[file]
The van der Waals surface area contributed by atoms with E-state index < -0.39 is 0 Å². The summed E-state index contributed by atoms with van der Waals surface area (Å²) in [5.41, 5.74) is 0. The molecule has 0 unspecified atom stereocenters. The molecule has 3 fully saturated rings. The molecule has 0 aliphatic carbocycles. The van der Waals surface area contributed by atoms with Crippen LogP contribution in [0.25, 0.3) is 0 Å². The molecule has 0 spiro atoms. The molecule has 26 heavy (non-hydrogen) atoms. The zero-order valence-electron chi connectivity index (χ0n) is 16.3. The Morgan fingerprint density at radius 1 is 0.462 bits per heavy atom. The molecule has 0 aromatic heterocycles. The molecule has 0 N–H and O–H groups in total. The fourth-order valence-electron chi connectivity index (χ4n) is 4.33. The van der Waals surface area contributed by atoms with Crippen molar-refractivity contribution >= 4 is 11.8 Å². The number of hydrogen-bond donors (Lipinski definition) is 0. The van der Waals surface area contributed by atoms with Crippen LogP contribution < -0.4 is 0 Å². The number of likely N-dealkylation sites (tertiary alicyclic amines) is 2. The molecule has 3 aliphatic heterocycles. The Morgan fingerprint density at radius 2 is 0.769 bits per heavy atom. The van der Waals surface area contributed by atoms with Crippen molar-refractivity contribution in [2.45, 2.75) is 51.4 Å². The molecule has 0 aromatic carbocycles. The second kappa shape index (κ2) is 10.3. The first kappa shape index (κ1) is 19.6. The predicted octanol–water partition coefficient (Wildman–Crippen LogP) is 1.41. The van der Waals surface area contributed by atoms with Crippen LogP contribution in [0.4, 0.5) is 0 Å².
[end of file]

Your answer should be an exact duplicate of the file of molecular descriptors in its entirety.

The van der Waals surface area contributed by atoms with E-state index < -0.39 is 0 Å². The summed E-state index contributed by atoms with van der Waals surface area (Å²) in [5.41, 5.74) is 0. The molecule has 0 unspecified atom stereocenters. The molecule has 3 fully saturated rings. The molecule has 0 aliphatic carbocycles. The van der Waals surface area contributed by atoms with Crippen LogP contribution in [0.25, 0.3) is 0 Å². The molecule has 0 spiro atoms. The molecule has 26 heavy (non-hydrogen) atoms. The zero-order valence-electron chi connectivity index (χ0n) is 16.3. The Morgan fingerprint density at radius 1 is 0.462 bits per heavy atom. The molecule has 0 aromatic heterocycles. The molecule has 0 N–H and O–H groups in total. The fourth-order valence-electron chi connectivity index (χ4n) is 4.33. The van der Waals surface area contributed by atoms with Crippen molar-refractivity contribution >= 4 is 11.8 Å². The number of hydrogen-bond donors (Lipinski definition) is 0. The van der Waals surface area contributed by atoms with Crippen LogP contribution < -0.4 is 0 Å². The number of likely N-dealkylation sites (tertiary alicyclic amines) is 2. The molecule has 3 aliphatic heterocycles. The Morgan fingerprint density at radius 2 is 0.769 bits per heavy atom. The van der Waals surface area contributed by atoms with Crippen molar-refractivity contribution in [2.45, 2.75) is 51.4 Å². The molecule has 0 aromatic carbocycles. The second kappa shape index (κ2) is 10.3. The first kappa shape index (κ1) is 19.6. The predicted octanol–water partition coefficient (Wildman–Crippen LogP) is 1.41. The van der Waals surface area contributed by atoms with Crippen LogP contribution in [0.4, 0.5) is 0 Å².